For freelancers and solo-entrepreneurs, providing a quote is a regular feature of dealing with new and existing clients. Whether the project is large or small, clients like to see just how much it’s all going to cost before work begins.
Quotations help business owners to make final decisions and also allow both parties to keep track of schedules and fees. But what do you need to include in a quote? What needs to be written? Isn’t it just a proposal by another name?
Difference Between a Proposal and a Quote
It’s typical for freelancers and clients alike to use the terms ‘quote’ and ‘proposal’ indiscriminately, as though they are one and the same thing. There is however an important difference between the two and it determines how each is written.
A proposal is a persuasive and in-depth document shared with clients who might not yet be fully on-board with the services you deliver. It details the different stages of a project and how they relate to the goals of the client. Price ranges are included but they are usually estimates. At this stage, the client might well be receiving proposals from other freelancers as well.
A quotation is given to a client who has already been sold on the quality of your services. You may have already discussed the finer points of what you’ll deliver after sending an earlier proposal. With a quote, the client just wants to see the services and the prices laid out in black and white. This makes it easier to give the go ahead for you to begin work, whether on certain parts of the project, or all.
Things to Include in a Quote
In many ways, a quote looks similar to a final invoice or deposit request.
It’s for this reason you need to clearly mark the document as being a quote so it’s not later confused with an actual invoice or deposit. ‘Quotation’ written in large capital letters somewhere at the top of the form will immediately inform the recipient what type of document it is.
At the top of the quote form are your details, as the freelancer, as well as the details of your client. These details include business names, owners’ names, addresses, phone numbers and websites.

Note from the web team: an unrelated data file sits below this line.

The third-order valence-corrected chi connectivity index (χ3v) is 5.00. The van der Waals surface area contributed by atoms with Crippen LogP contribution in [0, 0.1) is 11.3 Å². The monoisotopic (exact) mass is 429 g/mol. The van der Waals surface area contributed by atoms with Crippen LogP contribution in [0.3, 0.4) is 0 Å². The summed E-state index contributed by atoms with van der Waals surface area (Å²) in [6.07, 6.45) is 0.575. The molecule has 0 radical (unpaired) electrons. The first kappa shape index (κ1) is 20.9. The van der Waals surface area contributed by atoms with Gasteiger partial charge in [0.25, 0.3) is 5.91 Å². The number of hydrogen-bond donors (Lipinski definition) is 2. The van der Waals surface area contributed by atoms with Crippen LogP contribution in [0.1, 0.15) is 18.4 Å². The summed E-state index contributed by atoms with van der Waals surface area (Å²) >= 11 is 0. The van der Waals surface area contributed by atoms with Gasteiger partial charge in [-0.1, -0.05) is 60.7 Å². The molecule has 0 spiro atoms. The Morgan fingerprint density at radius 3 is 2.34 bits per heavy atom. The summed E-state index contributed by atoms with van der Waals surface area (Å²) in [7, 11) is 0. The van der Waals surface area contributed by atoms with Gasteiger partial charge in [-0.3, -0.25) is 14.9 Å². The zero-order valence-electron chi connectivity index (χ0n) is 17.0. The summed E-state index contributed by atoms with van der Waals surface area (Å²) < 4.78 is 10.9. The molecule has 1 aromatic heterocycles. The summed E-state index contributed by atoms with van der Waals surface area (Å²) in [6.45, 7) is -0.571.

Below the details of the freelancer and client, it’s good to have a little summary of the project detailing what it’s about and the core services. This needn’t be more than two or three sentences. For example, a freelance graphic designer might note the project involves the designing of a new logo for a coffee shop in New York.
Details of Services and Prices
The next section involves the detailing of the various services you’ll provide together with the payment breakdown for each. While you don’t need a lot of words per section, it’s important the words you do use are accurate and describe exactly the service being provided (also read: Itemize Your Freelance Invoices for Clearer Billing).
Any misunderstandings can result in tensions, scope creep, and payment disputes later on. The larger the project, the more individual service areas there will be.
A freelance copywriter, for example, could be involved in a number of different types of copywriting for one client project. He or she might be writing copy for a website, brochure, social media profiles and case studies, as well as writing monthly blog content and press releases. These individual services need to be segmented, detailed and priced.
All these individual prices are added up and clearly presented as a total balance at the bottom of the quote form.
Details of Payment
Below this final total you can write your payment details. These might include how much you require for an upfront deposit, when it needs to be paid, dates of staggered payments, cross-currency billing details, whether a retainer is required, as well as any discounts you may be offering.
This section can also include how you want to be paid and through what type of payment gateway. You can even include bank payment details and other information beneficial for a client to make a final decision.
Converting a Quote into an Invoice
Why write an invoice when you can just convert an existing quote into a new invoice instead?
Using our Invoice Ninja software, you can do just that. Once the client accepts your quote, it’s automatically converted into a brand new invoice with all the original details, prices, and formatting intact. Both the quotes and the invoices are linked, organized and easily traceable.
Including Proposal Within Quote (as attachment)
While proposals and quotes are two separate things, there’s no reason why they can’t be combined. With Invoice Ninja you can achieve this by attaching the proposal document to the quotation itself. This allows the client to check both documents at the same time without searching for the original proposal elsewhere.
Using Invoice Ninja
Creating and writing a quote has never been easier. With our invoice software you can write and send a quote within a few minutes. Everything is tracked so you know exactly what’s been sent, seen, or is ready to be paid. Then with a few clicks of your mouse, you can convert the quote to an invoice and send it immediately to your client.